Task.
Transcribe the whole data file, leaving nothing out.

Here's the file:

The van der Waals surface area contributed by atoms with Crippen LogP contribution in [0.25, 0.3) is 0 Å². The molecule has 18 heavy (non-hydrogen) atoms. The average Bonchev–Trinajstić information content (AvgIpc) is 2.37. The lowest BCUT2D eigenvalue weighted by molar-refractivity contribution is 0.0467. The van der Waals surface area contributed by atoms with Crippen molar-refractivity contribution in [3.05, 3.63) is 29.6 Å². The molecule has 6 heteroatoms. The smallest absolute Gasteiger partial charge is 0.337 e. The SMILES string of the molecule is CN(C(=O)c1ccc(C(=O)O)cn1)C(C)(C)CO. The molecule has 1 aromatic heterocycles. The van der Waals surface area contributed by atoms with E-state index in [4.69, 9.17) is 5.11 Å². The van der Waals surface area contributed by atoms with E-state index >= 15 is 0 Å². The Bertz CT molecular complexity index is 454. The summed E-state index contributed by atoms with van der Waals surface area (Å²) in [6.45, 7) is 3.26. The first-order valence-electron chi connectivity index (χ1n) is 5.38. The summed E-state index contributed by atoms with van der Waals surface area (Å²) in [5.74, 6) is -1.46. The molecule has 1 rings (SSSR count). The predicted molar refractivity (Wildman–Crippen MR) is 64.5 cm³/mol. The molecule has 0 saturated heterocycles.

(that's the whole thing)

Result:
The van der Waals surface area contributed by atoms with Crippen LogP contribution in [0.25, 0.3) is 0 Å². The molecule has 18 heavy (non-hydrogen) atoms. The average Bonchev–Trinajstić information content (AvgIpc) is 2.37. The lowest BCUT2D eigenvalue weighted by molar-refractivity contribution is 0.0467. The van der Waals surface area contributed by atoms with Crippen molar-refractivity contribution in [3.05, 3.63) is 29.6 Å². The molecule has 6 heteroatoms. The smallest absolute Gasteiger partial charge is 0.337 e. The SMILES string of the molecule is CN(C(=O)c1ccc(C(=O)O)cn1)C(C)(C)CO. The molecule has 1 aromatic heterocycles. The van der Waals surface area contributed by atoms with E-state index in [4.69, 9.17) is 5.11 Å². The van der Waals surface area contributed by atoms with E-state index >= 15 is 0 Å². The Bertz CT molecular complexity index is 454. The summed E-state index contributed by atoms with van der Waals surface area (Å²) in [6.45, 7) is 3.26. The first-order valence-electron chi connectivity index (χ1n) is 5.38. The summed E-state index contributed by atoms with van der Waals surface area (Å²) in [5.74, 6) is -1.46. The molecule has 1 rings (SSSR count). The predicted molar refractivity (Wildman–Crippen MR) is 64.5 cm³/mol. The molecule has 0 saturated heterocycles.